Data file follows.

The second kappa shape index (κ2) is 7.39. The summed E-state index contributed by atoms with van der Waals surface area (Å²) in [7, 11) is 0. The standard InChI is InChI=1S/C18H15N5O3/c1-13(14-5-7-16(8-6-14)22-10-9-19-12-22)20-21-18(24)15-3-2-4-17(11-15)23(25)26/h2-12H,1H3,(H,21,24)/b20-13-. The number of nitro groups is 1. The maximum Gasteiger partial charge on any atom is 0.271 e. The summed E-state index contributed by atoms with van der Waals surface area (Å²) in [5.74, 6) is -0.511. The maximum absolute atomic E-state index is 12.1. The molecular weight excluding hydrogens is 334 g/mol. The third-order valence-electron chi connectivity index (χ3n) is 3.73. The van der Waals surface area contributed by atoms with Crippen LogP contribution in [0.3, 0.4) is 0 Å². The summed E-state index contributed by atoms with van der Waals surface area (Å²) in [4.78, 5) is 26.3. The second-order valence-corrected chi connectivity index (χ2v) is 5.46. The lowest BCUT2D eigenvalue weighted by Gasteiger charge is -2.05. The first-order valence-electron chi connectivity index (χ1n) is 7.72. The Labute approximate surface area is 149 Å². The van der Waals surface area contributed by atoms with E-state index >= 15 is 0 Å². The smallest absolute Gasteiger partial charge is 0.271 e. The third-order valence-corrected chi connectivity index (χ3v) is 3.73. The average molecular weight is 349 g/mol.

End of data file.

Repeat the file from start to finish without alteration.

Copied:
The second kappa shape index (κ2) is 7.39. The summed E-state index contributed by atoms with van der Waals surface area (Å²) in [7, 11) is 0. The standard InChI is InChI=1S/C18H15N5O3/c1-13(14-5-7-16(8-6-14)22-10-9-19-12-22)20-21-18(24)15-3-2-4-17(11-15)23(25)26/h2-12H,1H3,(H,21,24)/b20-13-. The number of nitro groups is 1. The maximum Gasteiger partial charge on any atom is 0.271 e. The summed E-state index contributed by atoms with van der Waals surface area (Å²) in [5.74, 6) is -0.511. The maximum absolute atomic E-state index is 12.1. The molecular weight excluding hydrogens is 334 g/mol. The third-order valence-electron chi connectivity index (χ3n) is 3.73. The van der Waals surface area contributed by atoms with Crippen LogP contribution in [0.3, 0.4) is 0 Å². The summed E-state index contributed by atoms with van der Waals surface area (Å²) in [4.78, 5) is 26.3. The second-order valence-corrected chi connectivity index (χ2v) is 5.46. The lowest BCUT2D eigenvalue weighted by Gasteiger charge is -2.05. The first-order valence-electron chi connectivity index (χ1n) is 7.72. The Labute approximate surface area is 149 Å². The van der Waals surface area contributed by atoms with E-state index >= 15 is 0 Å². The smallest absolute Gasteiger partial charge is 0.271 e. The third-order valence-corrected chi connectivity index (χ3v) is 3.73. The average molecular weight is 349 g/mol.